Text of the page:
In operation, light reaches display 11 by various routes and from a plurality of directions and incident angles. For example, some of the light reaching display 11 arrives from above either directly from a lamp 17 (as indicated by ray R1 in FIG. 2) or indirectly from a lamp 17 after one or more reflections from the cavity side walls (as indicated by ray R2 in FIG. 2). Light also reaches display 11 from below as a result of the parabolic reflector re-directing light from a lamp 17 toward the flat reflective surface of reflector 15 which then re-directs the incident light upward to display 11. (See ray R3 in FIG. 2.) Moreover, the parabolic reflector 21 has a converging effect on the rays it receives and reflects, such converging effect being such that there is substantial collimation of the light rays directed toward reflector surface 41. Such collimizing is illustrated by rays R4, R5, and R6 in FIG. 3.

All light rays directed to the display must pass through polarizing filter 19 where the light is plane polarized. Polarizing filter 19 is so oriented that electric field vectors whose direction is perpendicular to the plane of the FIG. 3 illustration are not permitted to pass. The electric field vectors whose direction is parallel with the plane of the FIG. 3 illustration are permitted to pass. The effect of this polarization is enhanced contrast of the display. This enhancement is due to the selective absorption characteristics of the dye in the unactivated areas of the display and to higher transmissivity, in the activated areas of the display, of the electric field vectors which are parallel to the face of the display. Further details of the rationale are provided in U.S. Pat. No. 4,212,048.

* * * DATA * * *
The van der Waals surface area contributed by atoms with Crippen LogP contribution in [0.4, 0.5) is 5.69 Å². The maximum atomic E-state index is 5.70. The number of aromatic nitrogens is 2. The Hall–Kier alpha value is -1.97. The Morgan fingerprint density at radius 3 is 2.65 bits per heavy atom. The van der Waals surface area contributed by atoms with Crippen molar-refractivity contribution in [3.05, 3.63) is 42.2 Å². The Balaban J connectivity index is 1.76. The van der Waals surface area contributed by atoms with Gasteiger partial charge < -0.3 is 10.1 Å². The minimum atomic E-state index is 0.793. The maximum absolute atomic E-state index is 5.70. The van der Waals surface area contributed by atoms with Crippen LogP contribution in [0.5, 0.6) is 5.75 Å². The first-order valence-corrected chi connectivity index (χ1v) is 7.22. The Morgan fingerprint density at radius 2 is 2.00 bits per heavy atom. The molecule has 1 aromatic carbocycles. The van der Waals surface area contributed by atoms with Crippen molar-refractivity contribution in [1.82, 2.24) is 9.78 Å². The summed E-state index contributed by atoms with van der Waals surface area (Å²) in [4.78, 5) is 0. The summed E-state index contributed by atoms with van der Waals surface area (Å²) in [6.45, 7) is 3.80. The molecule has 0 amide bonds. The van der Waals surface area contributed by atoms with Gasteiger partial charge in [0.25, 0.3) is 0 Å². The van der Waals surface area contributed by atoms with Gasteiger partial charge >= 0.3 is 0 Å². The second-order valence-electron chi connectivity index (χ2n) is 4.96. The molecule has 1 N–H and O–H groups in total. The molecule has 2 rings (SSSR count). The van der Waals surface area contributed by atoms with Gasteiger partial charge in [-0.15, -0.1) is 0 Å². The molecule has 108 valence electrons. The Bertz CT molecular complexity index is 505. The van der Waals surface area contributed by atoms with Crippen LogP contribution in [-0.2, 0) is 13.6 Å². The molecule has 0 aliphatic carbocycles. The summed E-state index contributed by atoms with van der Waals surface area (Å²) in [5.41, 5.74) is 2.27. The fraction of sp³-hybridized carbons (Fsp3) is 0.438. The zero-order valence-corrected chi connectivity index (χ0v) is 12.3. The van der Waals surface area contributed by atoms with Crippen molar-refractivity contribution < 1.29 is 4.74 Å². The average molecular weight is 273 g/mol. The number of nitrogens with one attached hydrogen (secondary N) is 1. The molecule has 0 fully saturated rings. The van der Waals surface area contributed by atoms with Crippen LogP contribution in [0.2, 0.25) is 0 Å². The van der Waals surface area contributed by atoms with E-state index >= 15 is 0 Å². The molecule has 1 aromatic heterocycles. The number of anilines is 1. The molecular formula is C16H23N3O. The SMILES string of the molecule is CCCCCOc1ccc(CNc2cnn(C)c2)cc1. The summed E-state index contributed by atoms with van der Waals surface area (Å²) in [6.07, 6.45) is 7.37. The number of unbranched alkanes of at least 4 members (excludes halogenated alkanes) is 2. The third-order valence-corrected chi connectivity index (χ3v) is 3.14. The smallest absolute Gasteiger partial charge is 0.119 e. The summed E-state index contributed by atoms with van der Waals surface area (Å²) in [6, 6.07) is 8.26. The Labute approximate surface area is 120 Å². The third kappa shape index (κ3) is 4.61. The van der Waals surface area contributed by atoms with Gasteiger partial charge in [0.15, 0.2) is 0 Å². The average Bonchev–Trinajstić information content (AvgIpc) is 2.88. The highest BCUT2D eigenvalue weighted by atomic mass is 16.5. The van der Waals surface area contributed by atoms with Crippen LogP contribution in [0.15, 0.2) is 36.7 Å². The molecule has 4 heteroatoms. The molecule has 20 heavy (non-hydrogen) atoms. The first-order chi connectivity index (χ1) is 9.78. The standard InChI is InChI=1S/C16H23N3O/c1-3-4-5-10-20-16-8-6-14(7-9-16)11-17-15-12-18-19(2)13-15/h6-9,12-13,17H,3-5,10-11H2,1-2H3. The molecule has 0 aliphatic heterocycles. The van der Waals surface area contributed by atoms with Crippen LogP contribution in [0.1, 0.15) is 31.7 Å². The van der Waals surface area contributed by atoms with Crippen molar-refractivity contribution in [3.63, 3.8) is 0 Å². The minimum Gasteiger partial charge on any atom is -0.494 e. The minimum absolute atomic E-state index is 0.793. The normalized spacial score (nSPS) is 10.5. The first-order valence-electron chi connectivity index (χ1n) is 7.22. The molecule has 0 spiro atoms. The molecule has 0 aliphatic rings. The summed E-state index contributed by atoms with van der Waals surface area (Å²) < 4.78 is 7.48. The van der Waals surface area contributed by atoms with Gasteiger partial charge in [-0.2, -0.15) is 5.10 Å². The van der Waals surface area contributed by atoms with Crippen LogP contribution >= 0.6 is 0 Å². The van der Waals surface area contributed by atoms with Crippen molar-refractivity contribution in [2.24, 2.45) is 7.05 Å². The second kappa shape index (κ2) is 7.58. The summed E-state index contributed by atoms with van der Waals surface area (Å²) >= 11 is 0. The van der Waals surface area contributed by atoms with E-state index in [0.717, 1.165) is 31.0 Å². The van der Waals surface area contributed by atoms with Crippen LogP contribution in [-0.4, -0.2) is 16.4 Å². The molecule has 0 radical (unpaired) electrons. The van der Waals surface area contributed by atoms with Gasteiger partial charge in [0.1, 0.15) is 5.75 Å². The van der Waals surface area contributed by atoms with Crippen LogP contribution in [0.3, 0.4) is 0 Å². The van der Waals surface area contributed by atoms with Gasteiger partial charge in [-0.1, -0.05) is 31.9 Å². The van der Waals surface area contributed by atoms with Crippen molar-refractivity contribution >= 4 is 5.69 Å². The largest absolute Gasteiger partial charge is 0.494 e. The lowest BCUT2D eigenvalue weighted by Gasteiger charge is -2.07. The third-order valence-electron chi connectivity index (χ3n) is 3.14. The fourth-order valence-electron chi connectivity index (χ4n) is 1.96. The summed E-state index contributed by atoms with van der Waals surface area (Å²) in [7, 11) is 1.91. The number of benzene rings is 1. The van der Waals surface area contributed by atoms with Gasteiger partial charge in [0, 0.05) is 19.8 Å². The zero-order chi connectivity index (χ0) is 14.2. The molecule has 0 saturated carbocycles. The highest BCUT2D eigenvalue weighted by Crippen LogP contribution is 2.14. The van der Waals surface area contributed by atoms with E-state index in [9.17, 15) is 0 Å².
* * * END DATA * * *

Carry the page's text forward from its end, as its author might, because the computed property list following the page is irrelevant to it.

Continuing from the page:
Additionally, the parabolic reflector 21 and polarizer 19 cooperate to further enhance the displays due to the amount of preferred-polarized light arriving at display 11 front surface. Further explanation of enhancing the amount of light having preferred polarization is made with the aid of FIG. 5 which shows, in perspective, a polarizer 19 from the same aspect as illustrated in FIG. 1, and also shows three light rays impinging thereon at different angles. An X-Y-Z coordinate system is assigned to the FIG. 5 illustration such that the Z axis is perpendicular to polarizer 19, the X axis is perpendicular to the Z axis and is parallel to the transmission axis of polarizer 19, and the Y axis is perpendicular to both the X and Z axes.